Doctrinal Path Dependence and Functional Convergence: The Case of Investment Securities

53 Pages Posted: 31 Jan 2006

See all articles by Eva Micheler

Eva Micheler

London School of Economics - Law School

Date Written: January 31, 2006


Globalisation has significant effect on the way business is done in most countries. The need to compete on an international level causes companies to adjust their business practice to whatever they believe to be the most promising strategy for succeeding in a global world economy. Globalisation has not only affected the markets for goods and services, but also financial markets. Companies seek to satisfy their need for capital by marketing their securities in more than one jurisdiction. At the same time, investors seek to diversify their portfolios by buying securities in foreign companies. Financial markets have become global markets.

This development is subject of an academic debate in the field of comparative law which will be analysed in this paper. One of the current discussion topics in the field is whether, with globalising economies, legal systems converge. The focus of this discussion is corporate governance.

The central focus of the debate is whether the economic forces driving globalisation or other forces such as politics or culture are more influential in shaping the future of corporate law. Notwithstanding the differences in view on the influence of these respective factors, the scholarship examined in this paper views the law is as a variable that is a function of respective other non-legal driving forces and that can be changed to any desirable degree.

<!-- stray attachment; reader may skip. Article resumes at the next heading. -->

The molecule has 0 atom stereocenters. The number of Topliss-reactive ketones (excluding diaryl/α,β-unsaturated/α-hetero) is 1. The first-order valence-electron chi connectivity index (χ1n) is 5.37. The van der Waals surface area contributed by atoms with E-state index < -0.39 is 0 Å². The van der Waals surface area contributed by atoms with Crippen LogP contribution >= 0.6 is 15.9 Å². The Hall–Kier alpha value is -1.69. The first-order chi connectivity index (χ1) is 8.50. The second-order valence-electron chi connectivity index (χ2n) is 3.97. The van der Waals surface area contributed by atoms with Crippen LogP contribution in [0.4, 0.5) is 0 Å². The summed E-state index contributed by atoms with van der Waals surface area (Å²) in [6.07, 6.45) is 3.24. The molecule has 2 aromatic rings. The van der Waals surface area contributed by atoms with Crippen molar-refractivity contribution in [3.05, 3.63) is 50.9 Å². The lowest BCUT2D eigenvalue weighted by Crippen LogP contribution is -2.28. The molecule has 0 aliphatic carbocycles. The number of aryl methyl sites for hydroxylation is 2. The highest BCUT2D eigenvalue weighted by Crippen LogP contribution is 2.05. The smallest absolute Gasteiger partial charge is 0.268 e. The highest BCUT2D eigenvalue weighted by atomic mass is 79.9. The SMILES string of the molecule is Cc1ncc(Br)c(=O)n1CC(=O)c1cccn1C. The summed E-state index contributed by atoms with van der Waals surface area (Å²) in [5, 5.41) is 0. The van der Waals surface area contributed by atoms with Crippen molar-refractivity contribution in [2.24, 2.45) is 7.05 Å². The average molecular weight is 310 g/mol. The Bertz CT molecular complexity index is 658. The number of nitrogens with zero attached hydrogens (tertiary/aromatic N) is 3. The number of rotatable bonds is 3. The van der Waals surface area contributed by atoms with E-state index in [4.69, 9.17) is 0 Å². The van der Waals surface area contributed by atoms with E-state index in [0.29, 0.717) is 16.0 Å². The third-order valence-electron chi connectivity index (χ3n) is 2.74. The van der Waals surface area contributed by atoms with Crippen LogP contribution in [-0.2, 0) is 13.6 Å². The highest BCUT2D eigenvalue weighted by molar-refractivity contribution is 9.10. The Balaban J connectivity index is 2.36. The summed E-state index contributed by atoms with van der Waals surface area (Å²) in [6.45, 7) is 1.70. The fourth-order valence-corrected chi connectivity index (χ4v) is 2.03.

This paper challenges this underlying assumption. It argues that legal development is not simply a function of external forces. Legal development and law reform are to a significant degree determined by the doctrinal framework that is in place in a particular legal system. To be sure, the paper does not put forward the view that the law is independent of external forces. It nevertheless argues that legal doctrine shapes the content of future legal development. The paper also argues that legal doctrine determines what type of market infrastructure emerges in a particular legal system.

The thesis of this paper will be illustrated by a case study relating to the law of investment securities. The law of investment securities has been chosen for such a case study because it has, in recent years, been subject to pressure for convergence perhaps an even larger extent than the corporate governance rules. Notwithstanding this, the convergence/path dependence debate has so far neglected this branch of corporate law. This paper attempts to fill this gap. The thesis put forward in this paper will be illustrated by a case study analysing the law relating to investment securities. The findings in the case study point to a general obstacle to the convergence of laws that affects not only the law of investment securities but corporate law in general. The paper concludes that convergence is nevertheless possible but only consistently with incumbent legal doctrine. Because legal systems are restricted by legal doctrine, they can only converge on a functional level.

Keywords: path dependence, convergence, investment securities

Suggested Citation

Micheler, Eva, Doctrinal Path Dependence and Functional Convergence: The Case of Investment Securities (January 31, 2006). Available at SSRN: or

Eva Micheler (Contact Author)

London School of Economics - Law School ( email )

Houghton Street
London WC2A 2AE, WC2A 2AE
United Kingdom

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